A is for Acrylics

Hello again and welcome to our second A is for post. Today’s A is for acrylics.

First of all, I feel obliged to say that, while I’ve done several courses on watercolours, I’ve never done a course on acrylics, so everything I know I’ve picked up from watching Youtube or experimenting myself.

I like to use acrylics sparingly in my journaling – to create interest, accents and finishing touches. In the photo on the left, I’ve used acrylics on top of a watercolour background (created with Aquamarkers) to make the number 20 and the flowers at the bottom. Here’s how I did it:

Firstly, I chose three acrylic paints that I thought would work well with the background: a pink, a green and a light blue. I use Docrafts Artiste Acrylic Paints which are inexpensive crafters’ paints and do a brilliant job. They come in a wonderful range of colours and effects, and they’re not too heavy for the tomoe river paper I journal on. (And yes, that really is the insert from a box of chocolates you see before you. I use odd bits of plastic packaging as pallets for acrylic paint because they’re cost-free and it doesn’t matter if I let the paint dry on them – I was going to throw them away anyway!)

Secondly, I took my three colours and mixed them with some white acrylic paint to make them lighter, as I didn’t want them to stand out from the background too much.

Next, I took a cheap brush and painted on the date in pink. These acrylics are not particularly opaque so you can still see the background through them. If I’d wanted to hide the background, I could have applied another coat once the first one was dry, but I was happy with it the way it was.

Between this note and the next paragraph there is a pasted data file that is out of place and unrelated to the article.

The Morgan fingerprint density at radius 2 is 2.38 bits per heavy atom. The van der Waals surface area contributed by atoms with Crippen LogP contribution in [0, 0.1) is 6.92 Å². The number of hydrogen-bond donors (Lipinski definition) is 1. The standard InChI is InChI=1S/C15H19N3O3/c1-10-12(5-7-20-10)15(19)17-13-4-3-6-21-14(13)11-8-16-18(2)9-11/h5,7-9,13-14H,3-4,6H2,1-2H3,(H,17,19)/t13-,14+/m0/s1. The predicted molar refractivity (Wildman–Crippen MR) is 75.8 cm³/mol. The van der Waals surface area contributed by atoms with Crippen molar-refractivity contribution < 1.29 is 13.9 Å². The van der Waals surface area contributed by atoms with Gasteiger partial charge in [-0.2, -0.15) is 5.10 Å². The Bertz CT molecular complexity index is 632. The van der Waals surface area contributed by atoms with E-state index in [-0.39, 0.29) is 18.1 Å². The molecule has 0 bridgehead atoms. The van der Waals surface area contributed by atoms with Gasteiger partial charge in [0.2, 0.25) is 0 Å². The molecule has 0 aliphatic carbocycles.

Finally, I used the acrylic paints to make a bunch of circles on the other page. Once the paint was dry, I took a fineliner and drew on some swirls and stalks to create a field of whimsical flowers. I also decorated the date with swirls to give the numbers more impact.

Another thing you can do with acrylics is apply them through stencils, by stippling them using a brush with only a little paint on it – otherwise known as dry brushing. You can also scrape them across the page using any kind of spreading implement, such as a pallet knife or even an old credit/giftcard.

One thing to consider when using acrylics, is will the pen that you write with, write over them? It’s probably worth testing it out on a spare piece of paper before committing it to a spread.

This is just one way to use acrylics in your artful journaling. Do you use acrylics like this? What other effects have you achieved with them?

See you in the comments!

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